My older brother led me to my first curry house when I was about thirteen or fourteen. He ordered me a mild one and I managed about three mouthfuls before my head felt like it was about to spontaneously combust. Ian, who has always had a good appetite, ate two curries that lunchtime. Sitting opposite, I watched him put away the food with immense respect whilst pouring the contents of the water jug down my burning throat. However, hot food is something you definitely get acclimatised to.
I think I can safely say that over the next fifteen years I probably had at least one or two curries a week. No real surprise that Chicken Tikka Masala has ousted Fish and Chips from its number one spot as the UK's favourite takeaway. However, I never went really hot! I only ever attempted a Madras once and I'd never mess around with a vindaloo or above. I can still remember the particular flavour of the vegetable curry they used to serve at Mother India on Lower Clapton Road, Hackney, where I lived for a number of years. I've tried many times to re-create that taste, got close a few times, but never quite got there.
When we moved out of London to a village in East Sussex in 1987 - just before the hurricane struck - we were horrified to discover that the nearest Indian restaurant was six miles away! And what's more, it turned out to be a pretty mediocre one too!
Flippin' 'eck, this was serious!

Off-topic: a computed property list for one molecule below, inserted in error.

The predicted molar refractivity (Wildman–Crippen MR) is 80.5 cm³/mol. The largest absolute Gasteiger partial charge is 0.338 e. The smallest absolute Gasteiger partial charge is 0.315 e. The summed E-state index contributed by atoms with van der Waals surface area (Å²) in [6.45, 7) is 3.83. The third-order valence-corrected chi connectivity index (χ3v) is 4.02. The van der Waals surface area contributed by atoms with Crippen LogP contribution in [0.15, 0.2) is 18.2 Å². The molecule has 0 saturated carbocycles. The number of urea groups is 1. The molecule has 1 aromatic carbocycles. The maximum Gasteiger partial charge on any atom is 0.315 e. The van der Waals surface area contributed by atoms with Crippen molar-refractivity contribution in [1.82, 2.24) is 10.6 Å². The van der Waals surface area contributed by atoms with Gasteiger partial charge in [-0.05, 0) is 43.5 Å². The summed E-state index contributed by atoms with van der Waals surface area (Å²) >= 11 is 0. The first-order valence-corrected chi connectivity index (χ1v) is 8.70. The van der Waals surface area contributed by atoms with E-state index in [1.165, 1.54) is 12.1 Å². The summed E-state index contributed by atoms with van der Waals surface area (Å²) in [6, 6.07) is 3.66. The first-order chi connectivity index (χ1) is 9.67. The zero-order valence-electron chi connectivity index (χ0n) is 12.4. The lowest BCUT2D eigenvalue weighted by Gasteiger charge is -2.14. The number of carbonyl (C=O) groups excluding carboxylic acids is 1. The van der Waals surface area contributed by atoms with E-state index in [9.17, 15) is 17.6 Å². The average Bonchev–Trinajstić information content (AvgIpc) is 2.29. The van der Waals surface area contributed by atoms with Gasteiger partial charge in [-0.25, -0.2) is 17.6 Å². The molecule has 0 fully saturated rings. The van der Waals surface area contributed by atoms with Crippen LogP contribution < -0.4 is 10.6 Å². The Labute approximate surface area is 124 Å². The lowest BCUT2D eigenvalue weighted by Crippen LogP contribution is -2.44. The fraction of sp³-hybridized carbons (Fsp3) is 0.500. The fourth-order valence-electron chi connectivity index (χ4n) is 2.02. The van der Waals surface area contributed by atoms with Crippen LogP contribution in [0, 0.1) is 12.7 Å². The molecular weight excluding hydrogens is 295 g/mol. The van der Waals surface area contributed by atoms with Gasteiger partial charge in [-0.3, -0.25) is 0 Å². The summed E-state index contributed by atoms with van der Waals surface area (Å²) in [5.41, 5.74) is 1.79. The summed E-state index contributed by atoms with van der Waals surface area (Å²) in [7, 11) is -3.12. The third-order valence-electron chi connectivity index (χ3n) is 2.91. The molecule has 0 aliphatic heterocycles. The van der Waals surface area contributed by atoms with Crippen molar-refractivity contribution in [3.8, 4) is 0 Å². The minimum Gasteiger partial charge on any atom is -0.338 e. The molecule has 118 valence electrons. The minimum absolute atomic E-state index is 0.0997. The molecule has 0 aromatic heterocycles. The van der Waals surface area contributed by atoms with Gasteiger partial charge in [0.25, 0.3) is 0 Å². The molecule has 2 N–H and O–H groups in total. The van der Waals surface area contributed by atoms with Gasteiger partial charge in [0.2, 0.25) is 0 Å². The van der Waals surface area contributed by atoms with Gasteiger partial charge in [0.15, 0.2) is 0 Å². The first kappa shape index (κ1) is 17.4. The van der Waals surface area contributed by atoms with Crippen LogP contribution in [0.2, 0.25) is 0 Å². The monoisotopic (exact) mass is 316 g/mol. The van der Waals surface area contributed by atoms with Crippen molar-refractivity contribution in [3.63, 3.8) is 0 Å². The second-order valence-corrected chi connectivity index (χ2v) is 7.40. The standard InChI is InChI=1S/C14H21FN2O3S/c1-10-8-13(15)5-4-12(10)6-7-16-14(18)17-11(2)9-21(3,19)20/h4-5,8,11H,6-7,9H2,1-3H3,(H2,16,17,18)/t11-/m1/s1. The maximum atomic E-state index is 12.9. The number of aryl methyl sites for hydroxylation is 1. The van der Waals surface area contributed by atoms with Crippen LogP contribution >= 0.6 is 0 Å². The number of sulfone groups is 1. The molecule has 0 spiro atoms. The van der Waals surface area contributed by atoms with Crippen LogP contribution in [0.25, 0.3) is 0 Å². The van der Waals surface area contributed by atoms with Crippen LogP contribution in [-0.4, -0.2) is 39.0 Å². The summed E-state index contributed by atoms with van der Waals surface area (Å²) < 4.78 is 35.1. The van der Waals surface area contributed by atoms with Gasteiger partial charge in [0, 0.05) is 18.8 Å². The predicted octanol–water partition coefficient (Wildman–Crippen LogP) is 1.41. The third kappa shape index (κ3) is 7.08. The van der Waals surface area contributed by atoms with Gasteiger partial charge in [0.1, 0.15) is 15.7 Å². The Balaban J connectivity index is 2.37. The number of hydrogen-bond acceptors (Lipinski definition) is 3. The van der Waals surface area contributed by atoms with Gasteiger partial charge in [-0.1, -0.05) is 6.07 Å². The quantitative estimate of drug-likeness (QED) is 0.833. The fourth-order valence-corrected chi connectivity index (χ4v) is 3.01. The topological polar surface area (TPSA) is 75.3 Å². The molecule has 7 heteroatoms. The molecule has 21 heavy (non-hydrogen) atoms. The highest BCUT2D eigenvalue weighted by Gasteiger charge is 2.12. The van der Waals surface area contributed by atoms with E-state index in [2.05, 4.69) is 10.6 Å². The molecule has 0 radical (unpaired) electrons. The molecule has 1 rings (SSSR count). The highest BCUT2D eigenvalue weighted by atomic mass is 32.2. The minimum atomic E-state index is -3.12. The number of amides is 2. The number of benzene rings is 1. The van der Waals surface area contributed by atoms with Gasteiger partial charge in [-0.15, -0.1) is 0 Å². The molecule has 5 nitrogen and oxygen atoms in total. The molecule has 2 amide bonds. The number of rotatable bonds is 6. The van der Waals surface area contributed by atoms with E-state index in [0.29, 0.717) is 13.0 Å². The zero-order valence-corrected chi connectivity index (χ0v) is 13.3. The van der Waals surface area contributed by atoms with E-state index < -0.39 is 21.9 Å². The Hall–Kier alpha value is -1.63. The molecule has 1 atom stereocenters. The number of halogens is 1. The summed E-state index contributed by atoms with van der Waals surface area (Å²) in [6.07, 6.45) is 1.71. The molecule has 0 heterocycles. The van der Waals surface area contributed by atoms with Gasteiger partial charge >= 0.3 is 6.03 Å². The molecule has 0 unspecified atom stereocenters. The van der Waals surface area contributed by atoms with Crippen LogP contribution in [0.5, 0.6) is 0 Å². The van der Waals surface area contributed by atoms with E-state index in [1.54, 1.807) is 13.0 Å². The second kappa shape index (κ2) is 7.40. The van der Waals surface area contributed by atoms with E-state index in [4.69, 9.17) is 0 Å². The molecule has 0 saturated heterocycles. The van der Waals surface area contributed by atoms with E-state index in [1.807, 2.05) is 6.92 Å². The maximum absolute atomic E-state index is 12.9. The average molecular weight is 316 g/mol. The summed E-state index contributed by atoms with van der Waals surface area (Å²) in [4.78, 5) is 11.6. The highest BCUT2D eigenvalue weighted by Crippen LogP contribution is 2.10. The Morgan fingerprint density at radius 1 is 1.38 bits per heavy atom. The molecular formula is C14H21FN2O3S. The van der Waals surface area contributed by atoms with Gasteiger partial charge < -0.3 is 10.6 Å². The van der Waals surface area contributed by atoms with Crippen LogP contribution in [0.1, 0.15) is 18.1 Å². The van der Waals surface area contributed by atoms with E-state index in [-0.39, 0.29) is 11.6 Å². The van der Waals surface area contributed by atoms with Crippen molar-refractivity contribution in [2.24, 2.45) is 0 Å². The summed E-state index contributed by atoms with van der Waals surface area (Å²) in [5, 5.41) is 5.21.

Then our friend Anne came to the rescue. She kindly lent us her copy of Indian Cookery by Madhur Jaffrey. Anne (like us) didn't have one of those kitchens where the cookery books are kept in fine pristine condition, and I recall the book was already well-used with a lot of curry stains on its pages. A humorous person by nature, in reference to this she joked that it was a "Scratch and sniff edition!"
Believe me, that book saved our lives!
Eventually, after many months, Anne asked for it back. The book had become such a part of our culinary life that confronted with separation we took the only possible alternative there was to running away from home with it - yes, we bought a copy! Ours wasn't the scratch and sniff edition, however over time it has gradually been converted into one. I've bought other Indian Cookery books over the years but to be honest I've never come across better recipes. The book came out to accompany Madhur Jaffrey's classic series on Indian Cookery for the BBC in 1982. It is a jewel!
Know what? After writing this, I could murder a curry.